36. ^ Chalberg, Thomas W.; Vankov, Alexander; Molnar, Fanni E.; Butterwick, Alexander F.; Huie, Philip; Calos, Michele P.; Palanker, Daniel V. (2006). "Gene Transfer to Rabbit Retina with Electron Avalanche Transfection". Investigative Ophthalmology & Visual Science. 47 (9): 4083–90. doi:10.1167/iovs.06-0092. ISSN 1552-5783. PMID 16936128.
  37. ^ Yoshida, Atsushi; Nagata, Toshi; Uchijima, Masato; Higashi, Takahide; Koide, Yukio (2000). "Advantage of gene gun-mediated over intramuscular inoculation of plasmid DNA vaccine in reproducible induction of specific immune responses". Vaccine. 18 (17): 1725–1729. doi:10.1016/S0264-410X(99)00432-6. ISSN 0264-410X.
  38. ^ Stein, Cy A.; Castanotto, Daniela (2017). "FDA-Approved Oligonucleotide Therapies in 2017". Molecular Therapy. 25 (5): 1069–1075. doi:10.1016/j.ymthe.2017.03.023. ISSN 1525-0016. PMC 5417833. PMID 28366767.
  39. ^ a b "What are genome editing and CRISPR/Cas9?". Genetics Home Reference. NIH.
  40. ^ "CRISPR Guide". AddGene.
  41. ^ "Keep off-target effects in focus". Nature. 24 (8): 1081. 6 Aug 2018. doi:10.1038/s41591-018-0150-3. PMID 30082857.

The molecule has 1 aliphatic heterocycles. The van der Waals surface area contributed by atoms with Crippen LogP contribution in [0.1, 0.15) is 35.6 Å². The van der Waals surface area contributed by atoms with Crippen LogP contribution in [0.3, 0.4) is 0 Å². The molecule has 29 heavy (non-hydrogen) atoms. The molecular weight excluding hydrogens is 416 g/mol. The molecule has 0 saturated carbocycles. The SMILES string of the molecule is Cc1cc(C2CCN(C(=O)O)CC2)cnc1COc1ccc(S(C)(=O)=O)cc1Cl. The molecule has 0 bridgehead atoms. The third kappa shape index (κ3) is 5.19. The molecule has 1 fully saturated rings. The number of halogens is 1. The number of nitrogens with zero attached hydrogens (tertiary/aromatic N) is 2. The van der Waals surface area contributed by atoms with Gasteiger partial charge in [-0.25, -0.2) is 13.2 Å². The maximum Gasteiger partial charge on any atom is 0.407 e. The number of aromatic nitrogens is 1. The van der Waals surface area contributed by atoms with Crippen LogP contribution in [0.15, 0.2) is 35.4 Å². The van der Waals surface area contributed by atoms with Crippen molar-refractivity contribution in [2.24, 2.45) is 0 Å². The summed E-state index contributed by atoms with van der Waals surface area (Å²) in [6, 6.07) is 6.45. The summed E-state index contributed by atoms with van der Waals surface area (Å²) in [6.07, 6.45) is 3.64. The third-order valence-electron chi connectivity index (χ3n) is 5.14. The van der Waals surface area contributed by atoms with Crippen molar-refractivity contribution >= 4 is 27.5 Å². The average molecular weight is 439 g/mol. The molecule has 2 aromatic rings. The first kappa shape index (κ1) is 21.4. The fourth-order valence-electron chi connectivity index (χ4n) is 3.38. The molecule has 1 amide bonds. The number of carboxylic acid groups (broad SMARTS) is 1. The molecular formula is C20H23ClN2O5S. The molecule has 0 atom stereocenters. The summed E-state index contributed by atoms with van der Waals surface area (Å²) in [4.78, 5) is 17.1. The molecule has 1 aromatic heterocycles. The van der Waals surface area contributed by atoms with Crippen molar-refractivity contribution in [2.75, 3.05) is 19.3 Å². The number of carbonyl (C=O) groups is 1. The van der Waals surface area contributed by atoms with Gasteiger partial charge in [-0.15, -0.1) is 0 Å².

42. ^ Callaway, Ewan (1 Feb 2016). "UK scientists gain licence to edit genes in human embryos". Nature.
  43. ^ Berlinger, Josh; Jiang, Steven; Regan, Helen (29 Nov 2018). "China suspends scientists who claim to have produced first gene-edited babies". CNN.
  44. ^ "Scientists call for global moratorium on gene editing of embryos". The Guardian. 13 Mar 2019.
  45. ^ "China set to tighten regulations on gene-editing research". Financial Times. 25 Jan 2019.
  46. ^ a b Marchione, Marilynn (26 Nov 2018). "Chinese researcher claims first gene-edited babies". AP News.
  47. ^ Silva, Eric; Stumpf, Michael P.H. (2004). "HIV and the CCR5-Δ32 resistance allele". FEMS Microbiology Letters. 241 (1): 1–12. doi:10.1016/j.femsle.2004.09.040. ISSN 0378-1097. PMID 15556703.
  48. ^ a b Begley, Sharon (28 Nov 2018). "Amid uproar, Chinese scientist defends creating gene-edited babies". Stat News.
  49. ^ a b Belluck, Pam (28 Nov 2018). "Chinese Scientist Who Says He Edited Babies' Genes Defends His Work". The New York Times.
  50. ^ a b "Statement on Claim of First Gene-Edited Babies by Chinese Researcher". U.S. Department of Health and Human Services. National Institutes of Health. 28 Nov 2018.
  51. ^ Regalado, Antonio (25 Nov 2018). "EXCLUSIVE: Chinese scientists are creating CRISPR babies". MIT Technology Review.
  52. ^ Cyranoski, David; Ledford, Heidi (27 November 2018). "How the genome-edited babies revelation will affect research". Nature. doi:10.1038/d41586-018-07559-8.
  53. ^ Begley, Sharon (26 November 2018). "Claim of CRISPR'd baby girls stuns genome editing summit". STAT News.